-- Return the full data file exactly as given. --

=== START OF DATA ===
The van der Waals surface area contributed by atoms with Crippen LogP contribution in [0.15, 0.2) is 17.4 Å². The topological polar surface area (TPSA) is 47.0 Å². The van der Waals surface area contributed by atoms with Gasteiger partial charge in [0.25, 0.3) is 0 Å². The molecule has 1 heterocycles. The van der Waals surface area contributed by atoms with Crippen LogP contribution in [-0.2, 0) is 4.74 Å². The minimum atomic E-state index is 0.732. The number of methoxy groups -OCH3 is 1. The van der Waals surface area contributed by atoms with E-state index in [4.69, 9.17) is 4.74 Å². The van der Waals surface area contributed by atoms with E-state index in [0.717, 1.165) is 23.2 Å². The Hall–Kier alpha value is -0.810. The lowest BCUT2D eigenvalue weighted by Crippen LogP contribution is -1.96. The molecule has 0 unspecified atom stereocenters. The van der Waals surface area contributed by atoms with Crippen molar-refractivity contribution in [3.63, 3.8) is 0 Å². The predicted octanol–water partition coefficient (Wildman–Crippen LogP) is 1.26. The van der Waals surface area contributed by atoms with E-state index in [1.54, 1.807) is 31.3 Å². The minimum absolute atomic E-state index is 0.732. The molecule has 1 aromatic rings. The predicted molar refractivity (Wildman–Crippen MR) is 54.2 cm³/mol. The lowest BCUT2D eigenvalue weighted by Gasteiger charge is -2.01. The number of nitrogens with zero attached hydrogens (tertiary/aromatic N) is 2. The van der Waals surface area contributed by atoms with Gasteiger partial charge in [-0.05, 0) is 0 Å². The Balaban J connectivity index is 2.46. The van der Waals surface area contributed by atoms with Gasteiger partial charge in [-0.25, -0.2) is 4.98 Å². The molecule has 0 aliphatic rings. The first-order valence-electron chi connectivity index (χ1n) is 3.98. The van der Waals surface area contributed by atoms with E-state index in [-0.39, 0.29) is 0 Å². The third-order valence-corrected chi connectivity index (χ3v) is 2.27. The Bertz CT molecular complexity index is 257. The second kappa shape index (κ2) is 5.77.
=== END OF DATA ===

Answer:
The van der Waals surface area contributed by atoms with Crippen LogP contribution in [0.15, 0.2) is 17.4 Å². The topological polar surface area (TPSA) is 47.0 Å². The van der Waals surface area contributed by atoms with Gasteiger partial charge in [0.25, 0.3) is 0 Å². The molecule has 1 heterocycles. The van der Waals surface area contributed by atoms with Crippen LogP contribution in [-0.2, 0) is 4.74 Å². The minimum atomic E-state index is 0.732. The number of methoxy groups -OCH3 is 1. The van der Waals surface area contributed by atoms with E-state index in [4.69, 9.17) is 4.74 Å². The van der Waals surface area contributed by atoms with E-state index in [0.717, 1.165) is 23.2 Å². The Hall–Kier alpha value is -0.810. The lowest BCUT2D eigenvalue weighted by Crippen LogP contribution is -1.96. The molecule has 0 unspecified atom stereocenters. The van der Waals surface area contributed by atoms with Crippen molar-refractivity contribution in [3.63, 3.8) is 0 Å². The predicted octanol–water partition coefficient (Wildman–Crippen LogP) is 1.26. The van der Waals surface area contributed by atoms with E-state index in [1.54, 1.807) is 31.3 Å². The minimum absolute atomic E-state index is 0.732. The molecule has 1 aromatic rings. The predicted molar refractivity (Wildman–Crippen MR) is 54.2 cm³/mol. The lowest BCUT2D eigenvalue weighted by Gasteiger charge is -2.01. The number of nitrogens with zero attached hydrogens (tertiary/aromatic N) is 2. The van der Waals surface area contributed by atoms with Gasteiger partial charge in [-0.05, 0) is 0 Å². The Balaban J connectivity index is 2.46. The van der Waals surface area contributed by atoms with Gasteiger partial charge in [-0.25, -0.2) is 4.98 Å². The molecule has 0 aliphatic rings. The first-order valence-electron chi connectivity index (χ1n) is 3.98. The van der Waals surface area contributed by atoms with E-state index in [-0.39, 0.29) is 0 Å². The third-order valence-corrected chi connectivity index (χ3v) is 2.27. The Bertz CT molecular complexity index is 257. The second kappa shape index (κ2) is 5.77.